For the average couple who stays somewhat connected while deployed and remain true to each other, re-entry can be heavenly; with perhaps a few hellish moments. Whatever problems you had before deployment did not go away while you were apart. You must

start, not where you left off, but where you are now. That means, taking time to talk and listen. It means sharing what has happened while the two of you have been apart. Obviously, there is not time to relive all the experiences, but if you are to reconnect, you must share some of what has transpired.

Don't underestimate the power of words. They can make or break a relationship. Such statements as, "I missed you. I'm proud of you. You look great; I am glad you are home," communicate love to the one who has been deployed. While "You did a such a good job with the things while I was away. I'm so lucky to have you as a husband/wife. You look fabulous. I am so glad to be home again," communicate encouragement to the one who stated at home. No matter what has happened, beginning with positive words creates a climate for reconstruction.

This does not mean that you cannot voice your concerns, but even this need to be done in a positive way. "I know I may be misreading this. There are probably some things I don't know. But I felt concerned when...." This kind of statement is not condemning, but seeks information to clarify the situation. You can process your differences so long as you do not condemn each other. When you condemn and harshly criticize, you may create a war that is more volatile than the one from which you have returned.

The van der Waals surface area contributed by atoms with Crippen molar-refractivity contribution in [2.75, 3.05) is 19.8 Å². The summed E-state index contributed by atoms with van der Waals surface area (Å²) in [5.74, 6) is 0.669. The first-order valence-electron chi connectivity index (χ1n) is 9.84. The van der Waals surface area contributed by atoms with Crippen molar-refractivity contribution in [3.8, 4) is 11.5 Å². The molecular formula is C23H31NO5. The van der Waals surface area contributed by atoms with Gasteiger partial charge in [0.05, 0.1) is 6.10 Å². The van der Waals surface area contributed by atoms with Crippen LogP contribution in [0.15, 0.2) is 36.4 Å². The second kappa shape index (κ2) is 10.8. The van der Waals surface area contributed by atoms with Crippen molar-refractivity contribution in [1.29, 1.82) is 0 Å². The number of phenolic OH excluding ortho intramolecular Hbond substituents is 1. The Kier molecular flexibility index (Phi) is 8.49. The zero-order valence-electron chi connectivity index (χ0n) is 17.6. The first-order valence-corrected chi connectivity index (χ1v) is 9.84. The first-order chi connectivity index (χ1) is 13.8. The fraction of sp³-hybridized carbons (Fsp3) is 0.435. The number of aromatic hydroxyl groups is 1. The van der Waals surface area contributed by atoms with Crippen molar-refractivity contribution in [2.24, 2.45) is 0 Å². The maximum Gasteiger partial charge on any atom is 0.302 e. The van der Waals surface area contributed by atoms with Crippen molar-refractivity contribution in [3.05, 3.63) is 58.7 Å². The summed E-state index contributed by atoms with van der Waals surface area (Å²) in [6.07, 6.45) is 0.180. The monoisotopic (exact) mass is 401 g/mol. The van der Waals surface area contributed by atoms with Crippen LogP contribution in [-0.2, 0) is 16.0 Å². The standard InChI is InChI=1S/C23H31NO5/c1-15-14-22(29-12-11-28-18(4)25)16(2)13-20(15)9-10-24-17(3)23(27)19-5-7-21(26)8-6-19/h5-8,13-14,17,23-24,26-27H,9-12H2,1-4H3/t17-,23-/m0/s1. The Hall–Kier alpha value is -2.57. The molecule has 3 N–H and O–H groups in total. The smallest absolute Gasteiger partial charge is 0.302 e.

The motif of a good marriage is mutual support and encouragement. Questions like, "What could I do to help you? How can I make your life easier? How could I best show my love to you?" express an attitude of helpfulness and will likely be well received by your spouse. Reaching out to help each other, you become partners in life, which is what marriage is all about.

The greatest detriment to such positive partnership is selfishness. Perhaps both of you feel that you have gone through a difficult period of life and you deserve a little pampering. However, when you focus on yourselves and start demanding things of each other, you become enemies. When you freely and genuinely reach out with the attitude of helping your spouse, you both become winners. Successful re-entry occurs when both partners seek the well being of the other.

Marsha, the wife of an enlisted man captured it all when she said "After all he had been through, I could not believe it when he came home and said, 'It was a hard deployment. But I'm home now and I'm here to serve you.' Of course, I wanted to serve him. What wife wouldn't respond positively to a husband who has that attitude?"

Editor's Note: Excerpt of an article Dr. Chapman wrote for Military Spouse Magazine several years ago.

Monday, November 7, 2011

Relationships Love Language ~ The Depressed Spouse ~ Identifying the Problem ~ Finding the Solution

Pemaquid Lighthouse and Cliffs; Maine, USA







 


                                                                                                             A Marriage Carol